I’m probably past my Ezra-quota for the day, but this post on taxing fizzy drink/ soft drink/ pop/ soda (trying to cater for my WHOLE audience there) was really interesting.

It raises questions about changing our tax system so that, rather than discouraging good behavious through taxation, such as through a payroll tax, perhaps we ought to gain a larger proportion of taxable income from putting higher taxes on behaviours we wish to discourage.  Or, more objectively, to tax in such a manner that it prices for negative externalities.

Take the fizzy drink example:  pop causes tooth decay.  It causes people to gain weight.  These are two costs that, in one way or another, our society has to pay.  So why not make the pop drinkers pay directly through a tax on pop.  It’s not discriminatory: it simply ensures the product reflects the ACTUAL costs.  In short, it is pricing for negative externalities.

I have traces of libertarian in me.  I believe behaviours that do not harm others should be legal, providing the cost to the individual accurately represents the cost to society.

The same goes for carbon tax.  At the moment, the price of fuel and electricity and, well, everything, really, doesn’t reflect its true cost to society.  As the world heats up, costs are going to be incurred.  How, exactly, are we going to pay for them?  I honestly believe that they should tax petrol and electricity production until it accurately represents the ultimate cost to society.  And perhaps that will change the market in such a way that greener options become more financially appealing.

Yes, things will get more expensive.  But, one way or another, these are costs that we are going to have to bare.

To my mind, our taxation structure should definitely change so that goods that are good for society (like fruits and vegetables) have a low cost, while good that are bad for the world, in terms of health, environment, or other costable negative externalities, should accurately reflect those costs.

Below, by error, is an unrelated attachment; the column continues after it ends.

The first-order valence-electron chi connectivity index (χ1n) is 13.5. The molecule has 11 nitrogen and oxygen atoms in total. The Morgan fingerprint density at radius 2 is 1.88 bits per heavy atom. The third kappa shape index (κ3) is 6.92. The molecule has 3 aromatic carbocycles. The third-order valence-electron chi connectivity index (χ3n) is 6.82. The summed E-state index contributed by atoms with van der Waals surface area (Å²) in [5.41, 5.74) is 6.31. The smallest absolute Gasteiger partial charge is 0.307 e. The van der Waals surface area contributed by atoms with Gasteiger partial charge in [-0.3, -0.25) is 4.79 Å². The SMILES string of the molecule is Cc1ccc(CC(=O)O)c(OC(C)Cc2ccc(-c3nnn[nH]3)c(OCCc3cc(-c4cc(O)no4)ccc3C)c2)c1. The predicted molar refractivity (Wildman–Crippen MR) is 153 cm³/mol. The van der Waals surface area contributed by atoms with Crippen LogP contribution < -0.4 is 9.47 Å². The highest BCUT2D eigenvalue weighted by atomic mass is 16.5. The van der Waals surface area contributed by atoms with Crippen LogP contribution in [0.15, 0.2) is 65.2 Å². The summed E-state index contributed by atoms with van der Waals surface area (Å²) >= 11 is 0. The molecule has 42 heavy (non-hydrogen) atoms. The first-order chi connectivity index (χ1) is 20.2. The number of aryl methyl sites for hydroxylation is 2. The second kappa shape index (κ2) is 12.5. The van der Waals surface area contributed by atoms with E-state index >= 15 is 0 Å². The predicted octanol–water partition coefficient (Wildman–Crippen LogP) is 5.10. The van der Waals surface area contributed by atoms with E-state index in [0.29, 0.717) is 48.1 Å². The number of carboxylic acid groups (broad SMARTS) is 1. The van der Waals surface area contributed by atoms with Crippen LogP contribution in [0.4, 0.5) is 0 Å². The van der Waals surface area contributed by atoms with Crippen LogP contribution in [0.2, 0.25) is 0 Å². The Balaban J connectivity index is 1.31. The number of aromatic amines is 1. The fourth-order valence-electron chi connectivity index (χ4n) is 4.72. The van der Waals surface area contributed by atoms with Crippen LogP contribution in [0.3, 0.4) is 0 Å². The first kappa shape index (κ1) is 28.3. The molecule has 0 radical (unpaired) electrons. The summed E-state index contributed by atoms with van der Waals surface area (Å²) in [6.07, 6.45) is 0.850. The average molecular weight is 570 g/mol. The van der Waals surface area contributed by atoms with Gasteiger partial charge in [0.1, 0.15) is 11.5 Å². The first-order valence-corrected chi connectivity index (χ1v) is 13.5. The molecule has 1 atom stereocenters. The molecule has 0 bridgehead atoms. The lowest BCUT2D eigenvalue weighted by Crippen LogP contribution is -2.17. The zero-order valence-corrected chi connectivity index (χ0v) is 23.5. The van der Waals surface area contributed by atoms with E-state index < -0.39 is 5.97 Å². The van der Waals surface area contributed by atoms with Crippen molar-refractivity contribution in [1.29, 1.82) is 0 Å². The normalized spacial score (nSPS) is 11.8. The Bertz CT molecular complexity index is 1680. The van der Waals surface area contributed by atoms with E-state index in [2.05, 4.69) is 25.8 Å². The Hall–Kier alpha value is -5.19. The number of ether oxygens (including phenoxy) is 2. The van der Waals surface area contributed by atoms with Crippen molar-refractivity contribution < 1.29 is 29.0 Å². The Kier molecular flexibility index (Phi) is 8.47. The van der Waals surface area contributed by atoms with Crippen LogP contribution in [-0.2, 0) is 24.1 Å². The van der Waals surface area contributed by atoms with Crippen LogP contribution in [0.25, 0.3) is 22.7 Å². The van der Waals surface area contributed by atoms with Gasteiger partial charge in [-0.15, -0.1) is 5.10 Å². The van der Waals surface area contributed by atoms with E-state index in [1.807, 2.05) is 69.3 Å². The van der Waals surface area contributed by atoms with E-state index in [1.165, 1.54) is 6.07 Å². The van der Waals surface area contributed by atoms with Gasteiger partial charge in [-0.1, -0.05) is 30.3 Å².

One Response

  1. Hi there Naysayer-Provocateur,

    This issue of taxing pop/soft-drink is a little more problematic than carbon taxes. Currently not sure of any Gov that provides free dental care. If Governments do not, how does the tax get redistributed to pay the dentist bills? In the case of carbon taxes, governments can use the money to fund green technology research etc so that’s less problematic.

    It will be interesting to see how long it is before smokers have to pay a greater Medicare levy for healthcare (Australian reference). This is factoring in the risk such people are taking and the probability that they will be a greater drain on the healthcare system. Already, income protection insurance factors in some lifestyle habits into its premiums.

    BTW, I agree that fossil fuels should be taxed, but perhaps not for entirely the same reasons. Fossil Fuels are a limited resource and we should be encouraging alternate energy research/use but making the former more expensive. I’m not so convinced by the climate change debate, but that said a prudent, better-to-be-safe-than-sorry approach would seem wise.


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